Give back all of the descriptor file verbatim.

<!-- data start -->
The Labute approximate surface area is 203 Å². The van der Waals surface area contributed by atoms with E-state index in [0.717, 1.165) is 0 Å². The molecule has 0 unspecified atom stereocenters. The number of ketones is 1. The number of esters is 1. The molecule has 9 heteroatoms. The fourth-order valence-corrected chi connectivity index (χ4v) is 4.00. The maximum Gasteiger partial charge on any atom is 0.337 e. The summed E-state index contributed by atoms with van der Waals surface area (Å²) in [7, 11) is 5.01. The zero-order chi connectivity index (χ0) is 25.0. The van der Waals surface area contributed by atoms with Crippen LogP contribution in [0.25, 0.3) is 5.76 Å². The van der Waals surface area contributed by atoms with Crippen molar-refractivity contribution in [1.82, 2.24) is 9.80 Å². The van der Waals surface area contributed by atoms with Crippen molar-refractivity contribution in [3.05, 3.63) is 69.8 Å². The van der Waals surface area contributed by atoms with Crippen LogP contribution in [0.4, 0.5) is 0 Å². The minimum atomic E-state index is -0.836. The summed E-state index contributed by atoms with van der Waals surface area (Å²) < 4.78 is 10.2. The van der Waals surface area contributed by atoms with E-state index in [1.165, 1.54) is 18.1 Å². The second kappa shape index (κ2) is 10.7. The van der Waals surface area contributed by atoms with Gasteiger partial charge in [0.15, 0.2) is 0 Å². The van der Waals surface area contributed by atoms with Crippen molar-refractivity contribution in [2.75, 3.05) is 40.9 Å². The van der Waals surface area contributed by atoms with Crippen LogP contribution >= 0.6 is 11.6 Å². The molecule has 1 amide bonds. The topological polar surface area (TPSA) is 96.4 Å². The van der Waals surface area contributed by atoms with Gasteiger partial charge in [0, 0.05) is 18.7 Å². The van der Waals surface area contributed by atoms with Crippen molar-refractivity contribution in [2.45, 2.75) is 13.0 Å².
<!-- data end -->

The Labute approximate surface area is 203 Å². The van der Waals surface area contributed by atoms with E-state index in [0.717, 1.165) is 0 Å². The molecule has 0 unspecified atom stereocenters. The number of ketones is 1. The number of esters is 1. The molecule has 9 heteroatoms. The fourth-order valence-corrected chi connectivity index (χ4v) is 4.00. The maximum Gasteiger partial charge on any atom is 0.337 e. The summed E-state index contributed by atoms with van der Waals surface area (Å²) in [7, 11) is 5.01. The zero-order chi connectivity index (χ0) is 25.0. The van der Waals surface area contributed by atoms with Crippen LogP contribution in [0.25, 0.3) is 5.76 Å². The van der Waals surface area contributed by atoms with Crippen molar-refractivity contribution in [1.82, 2.24) is 9.80 Å². The van der Waals surface area contributed by atoms with Crippen molar-refractivity contribution in [3.05, 3.63) is 69.8 Å². The van der Waals surface area contributed by atoms with Crippen LogP contribution in [0.4, 0.5) is 0 Å². The minimum atomic E-state index is -0.836. The summed E-state index contributed by atoms with van der Waals surface area (Å²) < 4.78 is 10.2. The van der Waals surface area contributed by atoms with E-state index in [1.165, 1.54) is 18.1 Å². The second kappa shape index (κ2) is 10.7. The van der Waals surface area contributed by atoms with Gasteiger partial charge in [0.15, 0.2) is 0 Å². The van der Waals surface area contributed by atoms with Crippen molar-refractivity contribution in [2.75, 3.05) is 40.9 Å². The van der Waals surface area contributed by atoms with Crippen LogP contribution >= 0.6 is 11.6 Å². The molecule has 1 amide bonds. The topological polar surface area (TPSA) is 96.4 Å². The van der Waals surface area contributed by atoms with Gasteiger partial charge in [0, 0.05) is 18.7 Å². The van der Waals surface area contributed by atoms with Crippen molar-refractivity contribution in [2.45, 2.75) is 13.0 Å².